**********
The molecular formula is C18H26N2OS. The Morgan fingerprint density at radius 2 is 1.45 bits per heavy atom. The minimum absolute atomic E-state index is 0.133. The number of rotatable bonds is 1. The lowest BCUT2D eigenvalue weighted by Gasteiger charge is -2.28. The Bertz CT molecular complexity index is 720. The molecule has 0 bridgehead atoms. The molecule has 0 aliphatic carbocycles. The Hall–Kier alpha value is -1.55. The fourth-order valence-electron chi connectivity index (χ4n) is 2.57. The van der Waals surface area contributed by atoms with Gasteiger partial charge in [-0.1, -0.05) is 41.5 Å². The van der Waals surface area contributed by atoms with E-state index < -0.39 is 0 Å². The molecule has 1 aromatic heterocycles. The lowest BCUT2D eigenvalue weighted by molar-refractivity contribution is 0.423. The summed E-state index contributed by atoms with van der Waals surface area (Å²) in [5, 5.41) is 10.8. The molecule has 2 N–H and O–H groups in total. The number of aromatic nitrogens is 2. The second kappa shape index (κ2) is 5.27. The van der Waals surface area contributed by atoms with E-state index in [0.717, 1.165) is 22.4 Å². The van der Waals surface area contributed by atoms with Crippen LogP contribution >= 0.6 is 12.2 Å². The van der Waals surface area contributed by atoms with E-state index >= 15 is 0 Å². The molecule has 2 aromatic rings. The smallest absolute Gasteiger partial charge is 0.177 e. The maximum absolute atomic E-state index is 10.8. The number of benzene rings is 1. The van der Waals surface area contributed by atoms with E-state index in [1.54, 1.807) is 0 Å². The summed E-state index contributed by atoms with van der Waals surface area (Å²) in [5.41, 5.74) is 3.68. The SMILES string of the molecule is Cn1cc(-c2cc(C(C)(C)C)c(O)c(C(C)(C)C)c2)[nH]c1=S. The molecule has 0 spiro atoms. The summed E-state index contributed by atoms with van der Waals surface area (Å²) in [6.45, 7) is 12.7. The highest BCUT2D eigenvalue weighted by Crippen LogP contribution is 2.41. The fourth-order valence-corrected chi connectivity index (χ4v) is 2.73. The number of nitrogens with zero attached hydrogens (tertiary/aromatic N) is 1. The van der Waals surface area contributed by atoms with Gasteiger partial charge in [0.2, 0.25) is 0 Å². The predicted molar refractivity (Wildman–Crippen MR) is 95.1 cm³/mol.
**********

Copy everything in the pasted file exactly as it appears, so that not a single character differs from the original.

The molecular formula is C18H26N2OS. The Morgan fingerprint density at radius 2 is 1.45 bits per heavy atom. The minimum absolute atomic E-state index is 0.133. The number of rotatable bonds is 1. The lowest BCUT2D eigenvalue weighted by Gasteiger charge is -2.28. The Bertz CT molecular complexity index is 720. The molecule has 0 bridgehead atoms. The molecule has 0 aliphatic carbocycles. The Hall–Kier alpha value is -1.55. The fourth-order valence-electron chi connectivity index (χ4n) is 2.57. The van der Waals surface area contributed by atoms with Gasteiger partial charge in [-0.1, -0.05) is 41.5 Å². The van der Waals surface area contributed by atoms with E-state index < -0.39 is 0 Å². The molecule has 1 aromatic heterocycles. The lowest BCUT2D eigenvalue weighted by molar-refractivity contribution is 0.423. The summed E-state index contributed by atoms with van der Waals surface area (Å²) in [5, 5.41) is 10.8. The molecule has 2 N–H and O–H groups in total. The number of aromatic nitrogens is 2. The second kappa shape index (κ2) is 5.27. The van der Waals surface area contributed by atoms with E-state index in [0.717, 1.165) is 22.4 Å². The van der Waals surface area contributed by atoms with Crippen LogP contribution >= 0.6 is 12.2 Å². The van der Waals surface area contributed by atoms with E-state index >= 15 is 0 Å². The molecule has 2 aromatic rings. The smallest absolute Gasteiger partial charge is 0.177 e. The maximum absolute atomic E-state index is 10.8. The number of benzene rings is 1. The van der Waals surface area contributed by atoms with E-state index in [1.54, 1.807) is 0 Å². The summed E-state index contributed by atoms with van der Waals surface area (Å²) in [5.41, 5.74) is 3.68. The SMILES string of the molecule is Cn1cc(-c2cc(C(C)(C)C)c(O)c(C(C)(C)C)c2)[nH]c1=S. The molecule has 0 spiro atoms. The summed E-state index contributed by atoms with van der Waals surface area (Å²) in [6.45, 7) is 12.7. The highest BCUT2D eigenvalue weighted by Crippen LogP contribution is 2.41. The fourth-order valence-corrected chi connectivity index (χ4v) is 2.73. The number of nitrogens with zero attached hydrogens (tertiary/aromatic N) is 1. The van der Waals surface area contributed by atoms with Gasteiger partial charge in [0.2, 0.25) is 0 Å². The predicted molar refractivity (Wildman–Crippen MR) is 95.1 cm³/mol.